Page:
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5 Clever Tips on How to Stretch Your Meal and Save Money Now

When was the last time you opened a cookbook? I have gone from using recipe books, to finding recipes online. If I’m completely honest, it’s usually all from Pinterest! To the creator of Pinterest, I tip my hat to you. These recipes can be easily tweaked to help stretch your meal and save money.

The recipes I find are geared towards feeding a family of 2 to 6 people. Why does that matter to me (and you)? If you’ve followed our blog, you know by now that a recipe for 2 to 6 people just won’t make the cut in our household. With 7 hungry tummies, usually a visitor or two, and a love for leftovers, I need our meals to be bigger and beefier. I also don’t want to be stuck using every pot or pan in our cupboard in an effort to cook enough food to feed my adorable crowd. Less mess is best!

Mess while cooking in kitchen.

As our family grew from 3 to presently 7, I learned a few tricks on how to stretch our meal without breaking the bank and adding more meat. It’s not difficult to stretch your meal if you know a few tricks. Don’t get me wrong—I love meat! Chicken, pork, beef, fish, yummmmmm. But let’s be honest, meat is getting more expensive, not less. Our need for protein hasn’t changed. If anything, it continues to increase as my kids grow!

As I mentioned before, I don’t want to use every dish in our cupboard just to make a meal for my family. Figuring out how to stretch your meal shouldn’t involve making a six-course supper every night of the week. Rolls, pasta, rice, cut fruit, side salads, and breadsticks are all great additions. They are just that, though, additions. They’re not actually stretching your main course. In this post, we will go over real ways to stretch your meal. Your main course will be beefed up without having to add extra beef.

5 Clever Tips on How to Stretch Your Meal Without Purchasing More Meat

1. Stretch your meal with inexpensive fillers.

What are inexpensive fillers? An inexpensive filler is a food that is relatively cheap to buy, multifunctional for different recipes, and easily adapts to the recipe’s flavor so that they are unnoticed when added to stretch your meal. I’ll give you a quick list and suggestions on when to use them.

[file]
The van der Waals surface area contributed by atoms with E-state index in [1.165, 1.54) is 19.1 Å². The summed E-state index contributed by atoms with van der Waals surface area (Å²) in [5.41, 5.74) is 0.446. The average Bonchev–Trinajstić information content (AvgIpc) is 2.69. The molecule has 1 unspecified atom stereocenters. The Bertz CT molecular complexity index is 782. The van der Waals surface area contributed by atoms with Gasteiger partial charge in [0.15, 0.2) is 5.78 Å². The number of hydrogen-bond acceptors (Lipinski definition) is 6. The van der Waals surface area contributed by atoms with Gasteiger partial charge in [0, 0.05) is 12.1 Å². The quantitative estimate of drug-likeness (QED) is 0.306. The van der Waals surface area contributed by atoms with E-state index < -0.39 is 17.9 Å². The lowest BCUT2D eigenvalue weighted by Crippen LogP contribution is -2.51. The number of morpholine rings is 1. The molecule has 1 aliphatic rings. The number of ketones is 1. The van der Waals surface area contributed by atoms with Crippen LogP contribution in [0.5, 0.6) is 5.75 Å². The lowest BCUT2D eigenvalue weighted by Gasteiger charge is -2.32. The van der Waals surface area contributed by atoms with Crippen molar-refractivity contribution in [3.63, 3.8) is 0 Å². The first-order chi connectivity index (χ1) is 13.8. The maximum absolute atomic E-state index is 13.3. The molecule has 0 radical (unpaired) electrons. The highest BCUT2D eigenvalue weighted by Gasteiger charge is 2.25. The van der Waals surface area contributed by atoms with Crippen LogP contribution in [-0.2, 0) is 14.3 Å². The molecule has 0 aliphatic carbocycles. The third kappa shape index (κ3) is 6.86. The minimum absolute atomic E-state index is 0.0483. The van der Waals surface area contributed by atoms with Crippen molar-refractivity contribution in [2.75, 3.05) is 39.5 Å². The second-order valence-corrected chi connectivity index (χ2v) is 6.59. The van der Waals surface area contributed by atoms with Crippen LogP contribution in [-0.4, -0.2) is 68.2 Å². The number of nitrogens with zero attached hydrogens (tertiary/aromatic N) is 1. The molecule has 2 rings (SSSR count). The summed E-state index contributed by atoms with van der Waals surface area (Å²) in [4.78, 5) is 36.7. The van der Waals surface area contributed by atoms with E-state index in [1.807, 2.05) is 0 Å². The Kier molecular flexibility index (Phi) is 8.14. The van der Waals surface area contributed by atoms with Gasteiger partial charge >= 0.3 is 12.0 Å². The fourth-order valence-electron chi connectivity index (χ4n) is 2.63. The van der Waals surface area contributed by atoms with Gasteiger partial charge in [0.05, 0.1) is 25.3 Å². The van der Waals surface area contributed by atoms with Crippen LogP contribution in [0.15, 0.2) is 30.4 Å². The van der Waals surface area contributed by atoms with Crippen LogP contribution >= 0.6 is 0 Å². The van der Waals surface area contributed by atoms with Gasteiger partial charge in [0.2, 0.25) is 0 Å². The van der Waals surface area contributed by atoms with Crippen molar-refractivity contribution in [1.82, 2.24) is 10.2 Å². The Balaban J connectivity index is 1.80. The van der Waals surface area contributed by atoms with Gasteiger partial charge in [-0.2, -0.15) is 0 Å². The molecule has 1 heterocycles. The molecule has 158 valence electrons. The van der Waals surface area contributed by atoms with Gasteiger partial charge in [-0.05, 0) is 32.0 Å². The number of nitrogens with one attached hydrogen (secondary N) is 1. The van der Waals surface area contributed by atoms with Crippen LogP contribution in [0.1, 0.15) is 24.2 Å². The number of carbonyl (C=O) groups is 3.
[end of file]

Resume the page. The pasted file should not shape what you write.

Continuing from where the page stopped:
• Shredded zucchini
  • Lentils
  • Red kidney beans
  • Black beans
  • Pinto beans
  • Quick oats
  • Frozen vegetables
  • Diced vegetables (including potatoes)
  • Canned tomatoes

The shredded zucchini and all of the dried beans easily adapt to beef and turkey mixtures such as taco and chili recipes. The flavors and seasonings from those meals are easily absorbed by these foods and masks their true flavors enough to fool the kiddos! The legumes also give your dish a boost of protein and keep bellies fuller longer.

Dried beans seem to scare first-time cooks away. They were scary for me. Traditionally, beans are soaked overnight and then need to simmer for a while before you can eat them. I’m currently getting through life as a last-minute mom, and I do NOT plan that far ahead just yet. When it comes to dried beans, I found a fantastic post on how to cook them to perfection. Now, I cook up an entire bag of dried beans and freeze them for later.

Cooking doesn’t take long when you follow this recipe. It involves a very quick soak, where you bring them to a boil in your instant pot and then pressure cook them on high for a minute or two. Here is my favorite way to prepare beans, the same day, for our meal that evening. I like my beans extra soft, so I add an extra minute to the times.

Dried beans in jars.

Quick oats are a healthier and cheaper alternative to using bread crumbs in meatballs or meatloaf. They also go great in dessert recipes like fruit crisps and cookie bars!

Stretch your soups and casseroles with filler veggies. I frequently bust out my 15-year-old Pampered Chef chopper and mince up carrots, celery, and onions for my soups and casseroles. My kids complain more often when the veggies are big, so giving them a quick chop is worth my time. I nearly doubled my cheesy potato and sausage soup by adding two carrots, two ribs of celery, half an onion, a can of corn, making a roux, and increasing the liquid as needed.

Stretch your meal with diced potatoes. I added two diced potatoes and half of a cup of frozen peas to our butter chicken, and not one of my kids asked what was in it! I could barely tell there was anything but chicken in the recipe. Served over rice, it was sooooooo good! Diced potatoes go well in chicken noodle soup or casserole, and scrambled eggs too!